Building nanostructures using RAFT polymerization

Cyrille Boyer, Martina Heide Stenzel, Thomas Paul Davis

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273 Citations (Scopus)


Reversible addition fragmentation chain transfer (RAFT) polymerization is one of the most extensively studied controlled/living radical polymerization methods that has been used to prepare well-defined nanostructured polymeric materials. This review, with more 650 references illustrates the range of well-defined functional nanomaterials that can be accessed using RAFT chemistry. The detailed syntheses of macromolecules with predetermined molecular weights, designed molecular weight distributions, controlled topology, composition and functionality are presented. RAFT polymerization has been exploited to prepare complex molecular architectures, such as stars, blocks and gradient copolymers. The self-assembly of RAFT-polymer architectures has yielded complex nanomaterials or in combination with other nanostructures has generated hybrid multifunctional nanomaterials, such as polymer-functionalized nanotubes, graphenes, and inorganic nanoparticles. Finally nanostructured surfaces have been described using the self-organization of polymer films or by the utilization of polymer brushes.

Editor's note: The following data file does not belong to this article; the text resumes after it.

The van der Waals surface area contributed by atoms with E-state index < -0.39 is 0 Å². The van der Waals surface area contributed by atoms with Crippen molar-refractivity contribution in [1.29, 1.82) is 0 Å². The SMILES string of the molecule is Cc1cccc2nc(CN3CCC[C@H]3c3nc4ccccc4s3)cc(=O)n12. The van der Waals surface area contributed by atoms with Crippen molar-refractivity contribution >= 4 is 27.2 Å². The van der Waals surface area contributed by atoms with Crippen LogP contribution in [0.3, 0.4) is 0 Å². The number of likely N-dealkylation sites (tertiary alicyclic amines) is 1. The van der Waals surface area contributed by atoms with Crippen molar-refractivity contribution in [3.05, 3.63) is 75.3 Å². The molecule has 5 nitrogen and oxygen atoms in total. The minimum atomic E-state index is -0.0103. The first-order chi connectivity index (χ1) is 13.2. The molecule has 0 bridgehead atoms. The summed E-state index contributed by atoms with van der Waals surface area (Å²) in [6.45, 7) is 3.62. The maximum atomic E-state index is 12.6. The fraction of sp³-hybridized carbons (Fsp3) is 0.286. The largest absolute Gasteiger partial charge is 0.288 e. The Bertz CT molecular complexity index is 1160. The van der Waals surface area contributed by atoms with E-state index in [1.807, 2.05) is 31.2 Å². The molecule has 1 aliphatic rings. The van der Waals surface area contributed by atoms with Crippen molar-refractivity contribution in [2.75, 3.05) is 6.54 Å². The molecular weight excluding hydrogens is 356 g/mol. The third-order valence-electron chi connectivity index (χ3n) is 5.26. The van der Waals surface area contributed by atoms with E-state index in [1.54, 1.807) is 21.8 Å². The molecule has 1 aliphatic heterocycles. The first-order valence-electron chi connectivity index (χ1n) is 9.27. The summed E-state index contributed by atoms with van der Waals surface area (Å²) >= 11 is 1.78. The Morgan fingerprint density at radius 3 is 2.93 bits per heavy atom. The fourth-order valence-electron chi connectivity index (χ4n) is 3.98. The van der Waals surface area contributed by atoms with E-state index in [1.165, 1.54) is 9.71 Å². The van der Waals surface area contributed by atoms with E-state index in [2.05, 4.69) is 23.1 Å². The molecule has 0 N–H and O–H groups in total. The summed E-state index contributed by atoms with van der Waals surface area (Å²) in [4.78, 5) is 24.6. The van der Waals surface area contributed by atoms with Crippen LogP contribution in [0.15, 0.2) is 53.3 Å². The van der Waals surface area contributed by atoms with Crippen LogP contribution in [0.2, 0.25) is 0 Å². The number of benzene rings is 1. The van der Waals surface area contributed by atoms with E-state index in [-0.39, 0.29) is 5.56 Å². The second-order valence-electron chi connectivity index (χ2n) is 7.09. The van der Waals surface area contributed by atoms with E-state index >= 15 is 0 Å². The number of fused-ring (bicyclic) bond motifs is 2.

Original languageEnglish
Pages (from-to)551 - 595
Number of pages45
JournalJournal of Polymer Science, Part A: Polymer Chemistry
Issue number3
Publication statusPublished - 2011
Externally publishedYes

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